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Academy History

The Promotion of Knowing and Feeling: 125 Years of Activity at the Wisconsin Academy of Sciences, Arts and Letters

Originally published in the Wisconsin Academy Review, Spring 1995

By Arthur Hove

In 1906, John J. Davis gave this valedictory following two years of service as president of the Wisconsin Academy of Sciences, Arts and Letters:

He who knows but does not feel may be a bad citizen; he who feels but does not know may be fully as dangerous; he who both knows and feels is the ideal citizen. The promotion, then, of knowing and feeling, of knowledge and culture, of the sciences, the arts and letters, is the work of the Academy.

That work has been continuous over the past 125 years, since a group of more than a hundred men and women assembled in Madison in the winter of 1870 to establish the Wisconsin Academy. (Although women were present at that first meeting, they were not admitted to membership until six years later.) Those who gathered were citizens of a still young and often boisterous state, an entity less than a quarter century old and changing rapidly as the frontier pushed farther westward.

Enormous changes had taken place from the time when Wisconsin was a territory to the time when the Academy was founded. Former University of Wisconsin President Thomas C. Chamberlin, a charter member of the Academy, spoke at the fiftieth anniversary and put its founding into a context. He noted that the state's first stage of development was characterized as a "pioneer struggle" in which "the trackless forests of Wisconsin had been replaced by cultivated fields, comfortable dwellings, and prosperous towns…bound together by a network of roadways and railways that united the whole into an intercommunicating cooperative community ready to enter upon a common organized career in pursuit of its higher interests."

The scene is not quite so idyllic from a revisionist's perspective. The settlement of the state involved more freebooting than nobility of purpose. The events that were a significant part of the early territorial and statehood days substantially transformed what many had regarded as an Edenic setting. The arrival of the frontier produced what Alan Moorehead has described in his book The Fatal Impact as "that fateful moment when a social capsule is broken open, when primitive creatures, beasts as well as men, are confronted for the first time with civilization; the moment which is not so much one of truth, nor even of recognition, as of an eager awkward fumbling to try and understand" (Harper and Row, 1966, pages xiii-xiv).

In this instance, the fateful contact included the displacement and subjugation of the indigenous Native Americans, a relentless series of incursions which reached a climax in the Black Hawk War of 1832. As Yankee settlers from the East and ethnic groups from Europe moved into the area, land speculation became commonplace. The state's natural resources, which seemed so abundant, were taken for granted and the virgin forest, which covered a major portion of the land was systematically cutover, making way for agriculture at the same time it altered the ecological balance of plants, wildlife, and humans.

The resulting openness of the landscape was a magnet for settlers. It produced such an inpouring that the population grew from 11,000 in 1836 when Wisconsin was organized as a territory to more than a million by 1870, twenty-two years after statehood.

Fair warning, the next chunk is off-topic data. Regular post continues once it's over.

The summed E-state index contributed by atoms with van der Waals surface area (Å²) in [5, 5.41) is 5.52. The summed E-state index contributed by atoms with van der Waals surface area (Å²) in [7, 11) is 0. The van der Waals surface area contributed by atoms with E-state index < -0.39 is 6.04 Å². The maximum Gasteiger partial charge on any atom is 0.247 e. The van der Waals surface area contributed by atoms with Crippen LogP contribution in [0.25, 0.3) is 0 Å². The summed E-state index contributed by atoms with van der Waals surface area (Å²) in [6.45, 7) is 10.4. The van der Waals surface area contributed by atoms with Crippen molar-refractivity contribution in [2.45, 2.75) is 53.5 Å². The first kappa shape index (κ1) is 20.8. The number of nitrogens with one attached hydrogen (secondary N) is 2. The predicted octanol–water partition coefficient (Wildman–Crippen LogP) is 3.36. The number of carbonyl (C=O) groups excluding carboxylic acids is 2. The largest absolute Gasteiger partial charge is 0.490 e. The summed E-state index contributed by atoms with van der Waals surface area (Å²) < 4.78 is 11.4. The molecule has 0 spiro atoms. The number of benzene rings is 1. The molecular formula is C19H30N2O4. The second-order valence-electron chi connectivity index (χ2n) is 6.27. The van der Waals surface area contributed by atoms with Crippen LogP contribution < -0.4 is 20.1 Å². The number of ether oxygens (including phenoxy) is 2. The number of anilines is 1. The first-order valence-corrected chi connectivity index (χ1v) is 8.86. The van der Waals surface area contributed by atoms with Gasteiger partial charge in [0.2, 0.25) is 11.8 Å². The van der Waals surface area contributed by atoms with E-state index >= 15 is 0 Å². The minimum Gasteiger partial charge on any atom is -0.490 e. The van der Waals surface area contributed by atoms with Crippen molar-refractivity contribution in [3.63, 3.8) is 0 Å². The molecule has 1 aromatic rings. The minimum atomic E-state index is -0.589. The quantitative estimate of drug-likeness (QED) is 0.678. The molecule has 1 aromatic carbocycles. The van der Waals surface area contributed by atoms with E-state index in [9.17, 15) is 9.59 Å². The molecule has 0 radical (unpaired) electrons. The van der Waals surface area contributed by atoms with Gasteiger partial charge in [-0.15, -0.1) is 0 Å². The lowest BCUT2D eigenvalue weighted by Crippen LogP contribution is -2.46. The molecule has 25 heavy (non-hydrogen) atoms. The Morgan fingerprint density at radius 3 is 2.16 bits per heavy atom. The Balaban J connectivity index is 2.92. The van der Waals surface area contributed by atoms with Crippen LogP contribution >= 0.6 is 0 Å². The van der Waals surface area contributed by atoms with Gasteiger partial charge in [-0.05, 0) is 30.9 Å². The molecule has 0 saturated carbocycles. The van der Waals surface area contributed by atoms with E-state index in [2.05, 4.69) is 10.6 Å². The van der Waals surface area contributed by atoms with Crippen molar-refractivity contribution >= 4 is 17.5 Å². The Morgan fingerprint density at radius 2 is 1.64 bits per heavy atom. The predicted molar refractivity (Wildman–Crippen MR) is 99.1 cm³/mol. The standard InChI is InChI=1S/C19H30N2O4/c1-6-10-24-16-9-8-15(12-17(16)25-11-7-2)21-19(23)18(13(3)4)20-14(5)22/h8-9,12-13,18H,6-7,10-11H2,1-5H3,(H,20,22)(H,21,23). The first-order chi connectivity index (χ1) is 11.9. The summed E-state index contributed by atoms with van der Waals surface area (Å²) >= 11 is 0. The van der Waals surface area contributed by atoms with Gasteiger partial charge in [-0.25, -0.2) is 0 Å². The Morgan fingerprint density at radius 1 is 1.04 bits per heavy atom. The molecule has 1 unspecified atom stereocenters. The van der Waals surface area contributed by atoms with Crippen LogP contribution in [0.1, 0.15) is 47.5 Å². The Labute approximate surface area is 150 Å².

There were some among the new Wisconsin citizenry who saw the dangers of profligate expansion. In securing the frontier, efforts were needed to take stock of what was being lost and what needed to be preserved. These concerns were among the primary considerations in the drive to organize the Academy in 1870.

The practical organization of the first meeting was left to John Wesley Hoyt, secretary of the Wisconsin State Agricultural Society and editor of the Wisconsin Farmer. In a Wisconsin Magazine of History article (Spring 1970) commemorating the Academy's centennial, Mary Frost Kroncke noted Hoyt's "abundant energy and organization ability." A native of Ohio, he had cleared and developed three separate farms early in his career, of the Wyoming Territory before coming to Wisconsin.

More than a hundred prominent citizens from around the state joined Hoyt in the call for a meeting. The call noted that "the prosperity and power of a State depend not more upon its material resources than upon the culture of its people and the extent of their knowledge of nature and man." Information had to be gathered and transmitted through a proper mechanism: ". . . such culture and knowledge as are furnished by all schools and colleges are themselves primarily dependent on the discoveries, inventions, and labors of men and associations of men devoted to original investigation; and that, therefore, it has been the policy of every enlightened country of modern times to encourage the establishment of societies and institutions for the promotion of such objects."

The proposed Wisconsin Academy would bring together those "who, though already more or less engaged in original studies and investigations of various kinds, accomplish less than they would had they frequent associations with each other, a common storehouse into which they bring their material collections, and some proper medium through which to publish the approved results of their scientific labors to the world."

While many of those invited could not be present for the meeting, they expressed their support in letters responding to Hoyt's call. The letters, which were read at the meeting and incorporated into the record, were uniform in their enthusiasm and came from throughout the state—from Prairie du Chien to Milwaukee, from Shullsburg to Appleton.

Hoyt's plans for the Academy were articulated in the first issue of Transactions, the Academy's annual scholarly journal which has been published continuously since the founding. He offered an ambitious program. The academy would "employ and fairly compensate one or more competent and efficient officers" and, through cooperation with existing societies, would serve as the major catalyst for research in the state. Its physical resources would include a museum, library, and an art gallery. The Academy's many activities would be supported through an endowment of $100,00 augmented by private donations.